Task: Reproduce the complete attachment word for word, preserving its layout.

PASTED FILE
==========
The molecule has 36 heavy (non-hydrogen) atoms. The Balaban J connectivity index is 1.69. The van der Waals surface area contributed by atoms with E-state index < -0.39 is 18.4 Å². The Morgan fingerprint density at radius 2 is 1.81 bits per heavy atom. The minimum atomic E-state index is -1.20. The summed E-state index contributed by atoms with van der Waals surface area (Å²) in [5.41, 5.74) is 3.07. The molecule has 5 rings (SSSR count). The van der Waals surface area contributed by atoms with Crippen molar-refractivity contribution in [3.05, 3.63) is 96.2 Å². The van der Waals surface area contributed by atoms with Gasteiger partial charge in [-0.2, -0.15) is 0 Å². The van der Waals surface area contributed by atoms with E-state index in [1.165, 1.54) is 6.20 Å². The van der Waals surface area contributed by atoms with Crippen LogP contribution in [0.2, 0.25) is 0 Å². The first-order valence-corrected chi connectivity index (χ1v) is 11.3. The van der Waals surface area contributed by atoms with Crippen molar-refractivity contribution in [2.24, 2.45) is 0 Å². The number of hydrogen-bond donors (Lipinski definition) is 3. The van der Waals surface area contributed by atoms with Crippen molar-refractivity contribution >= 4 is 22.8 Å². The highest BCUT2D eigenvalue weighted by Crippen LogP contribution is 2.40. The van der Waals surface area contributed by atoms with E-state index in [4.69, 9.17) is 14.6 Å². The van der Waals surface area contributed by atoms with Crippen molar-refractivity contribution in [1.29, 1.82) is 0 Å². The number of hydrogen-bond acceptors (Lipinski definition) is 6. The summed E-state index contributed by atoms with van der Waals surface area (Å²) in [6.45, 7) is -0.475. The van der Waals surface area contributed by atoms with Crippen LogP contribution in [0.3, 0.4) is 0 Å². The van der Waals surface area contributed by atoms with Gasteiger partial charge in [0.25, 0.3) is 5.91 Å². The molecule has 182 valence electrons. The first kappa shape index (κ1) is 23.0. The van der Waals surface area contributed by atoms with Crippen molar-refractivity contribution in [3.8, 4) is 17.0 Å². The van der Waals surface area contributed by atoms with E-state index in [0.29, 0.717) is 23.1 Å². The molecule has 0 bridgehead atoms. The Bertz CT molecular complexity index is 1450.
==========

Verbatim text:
The molecule has 36 heavy (non-hydrogen) atoms. The Balaban J connectivity index is 1.69. The van der Waals surface area contributed by atoms with E-state index < -0.39 is 18.4 Å². The Morgan fingerprint density at radius 2 is 1.81 bits per heavy atom. The minimum atomic E-state index is -1.20. The summed E-state index contributed by atoms with van der Waals surface area (Å²) in [5.41, 5.74) is 3.07. The molecule has 5 rings (SSSR count). The van der Waals surface area contributed by atoms with Crippen molar-refractivity contribution in [3.05, 3.63) is 96.2 Å². The van der Waals surface area contributed by atoms with Gasteiger partial charge in [-0.2, -0.15) is 0 Å². The van der Waals surface area contributed by atoms with E-state index in [1.165, 1.54) is 6.20 Å². The van der Waals surface area contributed by atoms with Crippen LogP contribution in [0.2, 0.25) is 0 Å². The first-order valence-corrected chi connectivity index (χ1v) is 11.3. The van der Waals surface area contributed by atoms with Crippen molar-refractivity contribution in [2.24, 2.45) is 0 Å². The number of hydrogen-bond donors (Lipinski definition) is 3. The van der Waals surface area contributed by atoms with Crippen molar-refractivity contribution >= 4 is 22.8 Å². The highest BCUT2D eigenvalue weighted by Crippen LogP contribution is 2.40. The van der Waals surface area contributed by atoms with E-state index in [4.69, 9.17) is 14.6 Å². The van der Waals surface area contributed by atoms with Crippen molar-refractivity contribution in [1.29, 1.82) is 0 Å². The number of hydrogen-bond acceptors (Lipinski definition) is 6. The summed E-state index contributed by atoms with van der Waals surface area (Å²) in [6.45, 7) is -0.475. The van der Waals surface area contributed by atoms with Crippen LogP contribution in [0.3, 0.4) is 0 Å². The van der Waals surface area contributed by atoms with Gasteiger partial charge in [0.25, 0.3) is 5.91 Å². The molecule has 182 valence electrons. The first kappa shape index (κ1) is 23.0. The van der Waals surface area contributed by atoms with Crippen molar-refractivity contribution in [3.8, 4) is 17.0 Å². The van der Waals surface area contributed by atoms with E-state index in [0.29, 0.717) is 23.1 Å². The molecule has 0 bridgehead atoms. The Bertz CT molecular complexity index is 1450.